However, privacy doesn’t necessarily have to be about protection at all, it could just be about creation and creating oneself. The way I see the world is that we are all sort of art in motion. What I mean by this is that we are all creating ourselves. It might not be that you fear someone seeing something; it might just be that you wish to present yourself or be perceived in a certain way. If someone takes that ability away from you, they are essentially meddling with how you choose to express yourself into the world.
Modern Day Application of Privacy
Privacy is definitely a fundamental human right. We may not need the UN Human Rights Charter to tell us so, but it does. But different countries have different ideas of what should and should not be protected. Privacy laws protect different types of information and they are not only concerned with the medium that you use to communicate information but also in the storage of your personal information. Some of that kind of information could be medical information. For example when you go to the doctor, you have to share some information with the doctor but you are only sharing such in the context of helping you get well. There are laws that prohibit the doctor or someone else from using that information for a different purpose. There are also financial privacy laws as well as those that are about protecting one’s privacy in their home.
There is increasing institutional interference in the average person’s command of his privacy, through legal and illegal means. Just as in the United States where there exists a Foreign Intelligence Survey Act, and the NSA gets surveillance warrants against foreign spies, countries that have authoritarian regimes tell their citizens what they basically can or cannot do and monitor them to see their activities. However, it’s important to understand that it’s not just the government that wants access to user data. With the continuing emergence of new technologies, we must become more careful and critical with regard to commercial interests for whom personal data is a valuable commodity to be bought and sold. Many vendors of online products have begun to incorporate personalization features into their search-and-retrieval interface, inviting users to create personal profiles and online repositories where they can record their research interests, search strategies, and favorite articles.
It is becoming increasingly difficult to protect user privacy since our understanding of privacy has shifted as our technology has shifted. This is due to the fact that the way we share our personal information has become more complex over time and the laws over time have had to expand and become as complex. The reality now is, even though there are laws that are put in place to protect our human right to privacy, it requires trust.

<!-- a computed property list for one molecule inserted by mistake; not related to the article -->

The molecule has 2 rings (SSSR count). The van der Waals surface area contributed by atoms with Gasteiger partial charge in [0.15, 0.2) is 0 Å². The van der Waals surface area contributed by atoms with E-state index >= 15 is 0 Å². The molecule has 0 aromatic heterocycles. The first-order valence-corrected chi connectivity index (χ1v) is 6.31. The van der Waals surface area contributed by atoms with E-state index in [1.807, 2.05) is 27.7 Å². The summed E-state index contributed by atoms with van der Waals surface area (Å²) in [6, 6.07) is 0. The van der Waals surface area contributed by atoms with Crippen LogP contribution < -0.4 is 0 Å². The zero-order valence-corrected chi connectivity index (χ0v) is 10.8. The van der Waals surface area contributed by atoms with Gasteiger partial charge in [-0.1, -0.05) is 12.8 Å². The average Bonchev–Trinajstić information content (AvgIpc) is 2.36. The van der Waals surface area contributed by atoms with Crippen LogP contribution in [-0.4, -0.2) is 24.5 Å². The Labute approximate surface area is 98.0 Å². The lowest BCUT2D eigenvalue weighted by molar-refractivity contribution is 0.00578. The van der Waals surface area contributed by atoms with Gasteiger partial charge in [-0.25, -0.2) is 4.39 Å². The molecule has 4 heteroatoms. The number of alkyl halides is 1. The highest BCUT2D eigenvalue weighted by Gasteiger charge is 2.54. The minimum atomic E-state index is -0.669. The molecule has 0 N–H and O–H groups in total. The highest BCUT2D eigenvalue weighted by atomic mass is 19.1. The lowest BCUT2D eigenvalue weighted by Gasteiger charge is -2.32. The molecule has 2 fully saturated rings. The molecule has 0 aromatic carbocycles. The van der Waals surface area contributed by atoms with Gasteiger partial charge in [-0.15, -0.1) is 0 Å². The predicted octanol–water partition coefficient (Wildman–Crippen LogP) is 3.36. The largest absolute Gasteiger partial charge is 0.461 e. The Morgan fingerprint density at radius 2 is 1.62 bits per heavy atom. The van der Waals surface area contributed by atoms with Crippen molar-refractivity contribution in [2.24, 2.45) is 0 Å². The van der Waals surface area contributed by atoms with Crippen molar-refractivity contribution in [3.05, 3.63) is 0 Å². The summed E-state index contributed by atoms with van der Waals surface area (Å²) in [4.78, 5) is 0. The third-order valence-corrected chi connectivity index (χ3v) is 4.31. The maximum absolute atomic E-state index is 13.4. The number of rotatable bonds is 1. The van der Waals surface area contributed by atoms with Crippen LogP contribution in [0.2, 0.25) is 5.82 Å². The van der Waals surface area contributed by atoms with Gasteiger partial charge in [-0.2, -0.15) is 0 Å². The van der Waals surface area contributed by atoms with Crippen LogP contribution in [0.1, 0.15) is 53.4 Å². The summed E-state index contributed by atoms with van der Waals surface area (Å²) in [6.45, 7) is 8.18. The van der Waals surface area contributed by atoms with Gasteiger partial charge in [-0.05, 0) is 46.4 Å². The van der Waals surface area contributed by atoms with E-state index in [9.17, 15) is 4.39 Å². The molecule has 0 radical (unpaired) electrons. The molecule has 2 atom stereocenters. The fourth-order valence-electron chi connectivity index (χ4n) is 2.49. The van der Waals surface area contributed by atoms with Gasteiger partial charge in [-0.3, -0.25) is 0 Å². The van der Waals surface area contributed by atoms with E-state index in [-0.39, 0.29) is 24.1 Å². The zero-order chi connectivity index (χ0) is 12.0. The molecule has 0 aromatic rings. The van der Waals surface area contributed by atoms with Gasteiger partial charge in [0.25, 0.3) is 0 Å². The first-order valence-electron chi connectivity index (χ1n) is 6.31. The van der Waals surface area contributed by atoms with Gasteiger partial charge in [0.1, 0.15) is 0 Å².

The real solution would be to create a system that is trust-less, where we do not need to rely on others or technology that is not completely dependable. We may not always need to rely on MasterCard or Visa or the storage of our medical information in databases with compromised security. And that is the next advancement for humans when it comes to our relationship with privacy. Privacy and trust are closely intertwined. If we can decrease the level of trust required for strangers to run our technology efficiently, we can be more sure to protect our privacy while advancing technologically.
In conclusion, privacy is a huge part of our social experience and how we interact with the world. The way we interact with the world is becoming even more complex and so the technology that we use has to match. The best scenario is to have a “trust-less” system where, for example, in the case of what happened with Facebook and Cambridge Analytica, all the users who were giving different responses, are able to decide how much they are willing to share, without having to depend on the words of private companies.
The above article is based on a video I made as I thought about privacy:
@Coin_Raven I came across a very interesting blockchain concept that revolves around this issue. It's an executable Will and Testament blockchain application that outlives humans. Immortal AI lives on a blockchain and requires ethereum ETH to function. It’s job is to carry out your probate requirements. It executes commands based on your instructions. Anyone can create an account and give a set of logical instructions. When your contract matures the ETH allocated to the contract will be spent and the contract will execute the requirements specified in the most recent version of the contract. You can go through the white paper here https://www.marshallepie.com/technologies/iai/white-paper/
The type of instructions IAI expects to deliver on involve: Last Will and Testament, Social media assets, Other digital media assets.
Say that again @Ivanovic they sure must be out to build a marketplace where people can sell private data. This move can't be trusted. There must be a special place in hell reserved for Cambridge Analytica.